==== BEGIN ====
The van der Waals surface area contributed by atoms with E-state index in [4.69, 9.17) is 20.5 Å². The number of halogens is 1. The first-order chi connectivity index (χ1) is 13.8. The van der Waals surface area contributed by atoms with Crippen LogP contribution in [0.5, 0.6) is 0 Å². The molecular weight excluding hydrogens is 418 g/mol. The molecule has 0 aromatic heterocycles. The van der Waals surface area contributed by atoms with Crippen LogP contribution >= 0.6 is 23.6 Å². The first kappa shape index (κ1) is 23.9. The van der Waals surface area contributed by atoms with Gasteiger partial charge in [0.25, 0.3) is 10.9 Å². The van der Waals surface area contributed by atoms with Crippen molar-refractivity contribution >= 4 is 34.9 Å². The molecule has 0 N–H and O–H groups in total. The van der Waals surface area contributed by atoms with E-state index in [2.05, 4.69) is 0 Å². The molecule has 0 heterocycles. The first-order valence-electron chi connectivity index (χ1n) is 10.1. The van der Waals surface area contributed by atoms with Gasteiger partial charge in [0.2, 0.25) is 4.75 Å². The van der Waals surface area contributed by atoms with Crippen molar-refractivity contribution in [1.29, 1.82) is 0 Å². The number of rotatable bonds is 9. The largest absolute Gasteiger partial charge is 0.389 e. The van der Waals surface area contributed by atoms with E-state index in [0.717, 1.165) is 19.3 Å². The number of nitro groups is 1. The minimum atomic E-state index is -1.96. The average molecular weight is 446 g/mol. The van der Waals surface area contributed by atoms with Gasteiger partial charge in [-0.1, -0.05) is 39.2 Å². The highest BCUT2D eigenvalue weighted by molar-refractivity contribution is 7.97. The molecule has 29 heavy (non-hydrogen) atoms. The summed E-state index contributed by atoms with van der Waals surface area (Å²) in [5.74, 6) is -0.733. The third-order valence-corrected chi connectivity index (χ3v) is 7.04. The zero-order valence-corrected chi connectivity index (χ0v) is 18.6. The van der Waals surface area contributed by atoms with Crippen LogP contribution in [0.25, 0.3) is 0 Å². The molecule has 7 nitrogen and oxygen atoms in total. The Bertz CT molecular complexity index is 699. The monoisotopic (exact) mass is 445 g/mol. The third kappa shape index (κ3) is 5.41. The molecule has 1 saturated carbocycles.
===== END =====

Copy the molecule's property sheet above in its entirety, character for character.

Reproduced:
The van der Waals surface area contributed by atoms with E-state index in [4.69, 9.17) is 20.5 Å². The number of halogens is 1. The first-order chi connectivity index (χ1) is 13.8. The van der Waals surface area contributed by atoms with Crippen LogP contribution in [0.5, 0.6) is 0 Å². The molecular weight excluding hydrogens is 418 g/mol. The molecule has 0 aromatic heterocycles. The van der Waals surface area contributed by atoms with Crippen LogP contribution >= 0.6 is 23.6 Å². The first kappa shape index (κ1) is 23.9. The van der Waals surface area contributed by atoms with Gasteiger partial charge in [0.25, 0.3) is 10.9 Å². The van der Waals surface area contributed by atoms with Crippen molar-refractivity contribution >= 4 is 34.9 Å². The molecule has 0 N–H and O–H groups in total. The van der Waals surface area contributed by atoms with E-state index in [2.05, 4.69) is 0 Å². The molecule has 0 heterocycles. The first-order valence-electron chi connectivity index (χ1n) is 10.1. The van der Waals surface area contributed by atoms with Gasteiger partial charge in [0.2, 0.25) is 4.75 Å². The van der Waals surface area contributed by atoms with Crippen molar-refractivity contribution in [1.29, 1.82) is 0 Å². The number of rotatable bonds is 9. The largest absolute Gasteiger partial charge is 0.389 e. The van der Waals surface area contributed by atoms with E-state index in [0.717, 1.165) is 19.3 Å². The number of nitro groups is 1. The minimum atomic E-state index is -1.96. The average molecular weight is 446 g/mol. The van der Waals surface area contributed by atoms with Gasteiger partial charge in [-0.1, -0.05) is 39.2 Å². The highest BCUT2D eigenvalue weighted by molar-refractivity contribution is 7.97. The molecule has 29 heavy (non-hydrogen) atoms. The summed E-state index contributed by atoms with van der Waals surface area (Å²) in [5.74, 6) is -0.733. The third-order valence-corrected chi connectivity index (χ3v) is 7.04. The zero-order valence-corrected chi connectivity index (χ0v) is 18.6. The van der Waals surface area contributed by atoms with Crippen LogP contribution in [0.25, 0.3) is 0 Å². The molecule has 7 nitrogen and oxygen atoms in total. The Bertz CT molecular complexity index is 699. The monoisotopic (exact) mass is 445 g/mol. The third kappa shape index (κ3) is 5.41. The molecule has 1 saturated carbocycles.